The book is not a biography of any of the Rat Pack members – their childhoods and very early careers are barely touched upon – and shouldn’t be read as such.  Instead, it covers the most successful and most volatile parts of their various careers, including such things as Sinatra’s involvement with the Mob, and the Kennedys (and both together at some stages).  Sinatra is the main focus of the book, with the others seeming to orbit around him – with the exception of Dean Martin, who, it seems fairly apparent, would kowtow to nobody.

Actually, despite the author’s obvious and understandable love for Sinatra’s singing, Frank does not come out of this account very well.  He is shown to be domineering and paranoid, unpredicatable – apt to change his mood in a moment – and a womaniser, who had little respect for anybody other than those he feared.  Dean Martin came out of it a little better – at least he was his own man.  Sammy Davis Jr was probably the most interesting of all of the Rat Pack members, for me anyhow.  The racism and abuse he had to deal with was shocking – while hotel and casino managers were happy to have him perform and entertain a crowd, they certainly were not about to let him mingle with that same crowd.  The section about the eventual desegregation in Vegas was illuminating and very interesting.  Sammy also seemed to be out of his depth in the Rat Pack – detested by white people because of the colour of his skin, and detested by black people for being friends with white men like Sinatra and Martin, he was caught between a rock and a hard place.  Peter Lawford came across as a sad character – born to looks, charm and charisma, Frank spat him out after he believed that Peter had double crossed him, and it’s sad to see how such a beautiful man as Lawford ended up sinking into a haze of drugs and alcohol, which cost him his life.  Joey Bishop was possibly the most enigmatic of the group – seemingly able to rib Frank without fear of reprisals, and remaining his own man as far as possible within the confines of such a group.

The Kennedys feature in the book – Frank was an ardent admirer of the family, and an overt campaigner for JFK when Kennedy was running for the democratic presidential nomination, and then the president.  The family as a whole do not come over well(!)  Also covered extensively was Frank’s connection with various gangsters – who were happy to use him, but clearly had little respect for him.

It was nice to read about a time when Las Vegas was a genuinely cool, sexy and glamorous place to be, unlike the commercial money making machine which it is these days; what a place it would have been to visit at the time!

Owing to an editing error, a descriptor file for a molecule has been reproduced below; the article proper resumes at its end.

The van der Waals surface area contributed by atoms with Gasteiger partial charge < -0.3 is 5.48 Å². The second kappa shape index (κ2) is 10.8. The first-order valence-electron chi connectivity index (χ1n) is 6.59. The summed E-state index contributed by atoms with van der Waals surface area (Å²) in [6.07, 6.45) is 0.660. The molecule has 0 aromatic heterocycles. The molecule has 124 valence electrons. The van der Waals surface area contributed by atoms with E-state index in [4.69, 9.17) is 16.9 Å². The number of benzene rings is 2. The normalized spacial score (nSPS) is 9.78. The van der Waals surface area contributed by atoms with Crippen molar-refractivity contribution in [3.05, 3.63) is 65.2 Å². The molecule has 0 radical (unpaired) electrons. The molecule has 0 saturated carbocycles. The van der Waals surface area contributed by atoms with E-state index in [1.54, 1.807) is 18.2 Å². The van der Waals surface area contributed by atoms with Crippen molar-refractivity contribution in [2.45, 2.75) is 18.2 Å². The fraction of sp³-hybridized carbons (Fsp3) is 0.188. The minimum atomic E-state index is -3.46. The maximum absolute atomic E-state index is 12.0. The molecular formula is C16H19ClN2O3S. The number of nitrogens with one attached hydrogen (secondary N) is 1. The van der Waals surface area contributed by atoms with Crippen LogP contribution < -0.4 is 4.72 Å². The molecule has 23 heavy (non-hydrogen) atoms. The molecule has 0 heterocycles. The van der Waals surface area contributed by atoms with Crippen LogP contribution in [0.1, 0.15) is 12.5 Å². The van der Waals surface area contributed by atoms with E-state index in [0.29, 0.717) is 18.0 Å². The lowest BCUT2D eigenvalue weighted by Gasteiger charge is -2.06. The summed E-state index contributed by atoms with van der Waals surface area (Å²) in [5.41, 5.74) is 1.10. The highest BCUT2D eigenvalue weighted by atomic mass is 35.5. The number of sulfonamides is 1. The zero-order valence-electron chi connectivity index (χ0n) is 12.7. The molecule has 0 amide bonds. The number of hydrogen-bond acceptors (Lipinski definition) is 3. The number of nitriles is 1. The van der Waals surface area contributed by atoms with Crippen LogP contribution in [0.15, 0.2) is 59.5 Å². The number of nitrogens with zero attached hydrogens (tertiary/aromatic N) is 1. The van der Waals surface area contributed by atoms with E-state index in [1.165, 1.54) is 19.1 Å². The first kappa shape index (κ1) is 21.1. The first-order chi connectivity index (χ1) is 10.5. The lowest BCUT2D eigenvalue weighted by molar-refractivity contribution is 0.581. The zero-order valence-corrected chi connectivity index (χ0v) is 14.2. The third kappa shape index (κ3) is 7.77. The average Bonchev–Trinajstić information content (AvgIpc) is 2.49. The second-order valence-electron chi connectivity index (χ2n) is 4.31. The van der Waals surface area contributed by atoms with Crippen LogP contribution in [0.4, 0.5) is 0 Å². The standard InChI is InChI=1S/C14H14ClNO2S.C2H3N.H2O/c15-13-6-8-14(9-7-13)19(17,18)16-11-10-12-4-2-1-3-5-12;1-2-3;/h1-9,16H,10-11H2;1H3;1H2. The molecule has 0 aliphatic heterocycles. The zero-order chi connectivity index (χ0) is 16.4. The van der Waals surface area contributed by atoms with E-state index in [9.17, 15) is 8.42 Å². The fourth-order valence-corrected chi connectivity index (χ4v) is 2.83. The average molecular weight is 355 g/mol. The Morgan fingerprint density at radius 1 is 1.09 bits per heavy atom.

The slang used in the book emulates the period covered, with mention of broads, dames and swells routinely peppered throughout the book.  This may annoy some viewers, but I actually enjoyed it a lot.  Overall I very much enjoyed the book, and it has whetted my apetite to find out more about the various Rat Pack members.

(Autor’s website can be found here.)

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Another great MGM musical, this one made in 1948.  MGM described it as “the happiest musical ever made.”  (This may have been a valid claim at the time, but then Singin’ In The Rain came along, and I don’t know a happier movie than Singin’.)

Fred Astaire plays Don Hewes (originally Gene Kelly was supposed to star as Don, but injured his ankle and personally requested that Astaire play the part).  Don is part of a song and dance couple, but when his partner Nadine Hale (Ann Miller) leaves him, he hires Hannah Brown (Judy Garland) as his new partner.  In a story vaguely reminiscent of Garland’s role in For Me and My Gal, in which she starred with Gene Kelly, Hannah falls in love with Don, but still feels threatened by his previous partnership with Nadine.

The storyline of course is really a way to string together some lovely songs and dances. Of particular note are Don’s ‘Drum Crazy’ dance, his ‘Steppin’ Out With My Baby’ dance, and the ‘A Couple of Swells’ number performed by Astaire and Garland.

Hannah sings some lovely songs, and looks gorgeous as well.  Ann Miller plays a rather unlikeable character, but there’s no denying that her tap dance in the number ‘Shakin’ The Blues Away’ is anything less than terrific.

This certainly is a happy movie, and there’s plenty of numbers which will get your toes tapping.  The score by Irving Berlin is lovely, with some instantly recognisable numbers.  Well worth watching.

Year of release: 1948

Director: Charles Walters

Writers: Frances Goodrich, Albert Hackett, Sidney Sheldon, Guy Bolton

Main cast: Fred Astaire, Judy Garland, Ann Miller, Peter Lawford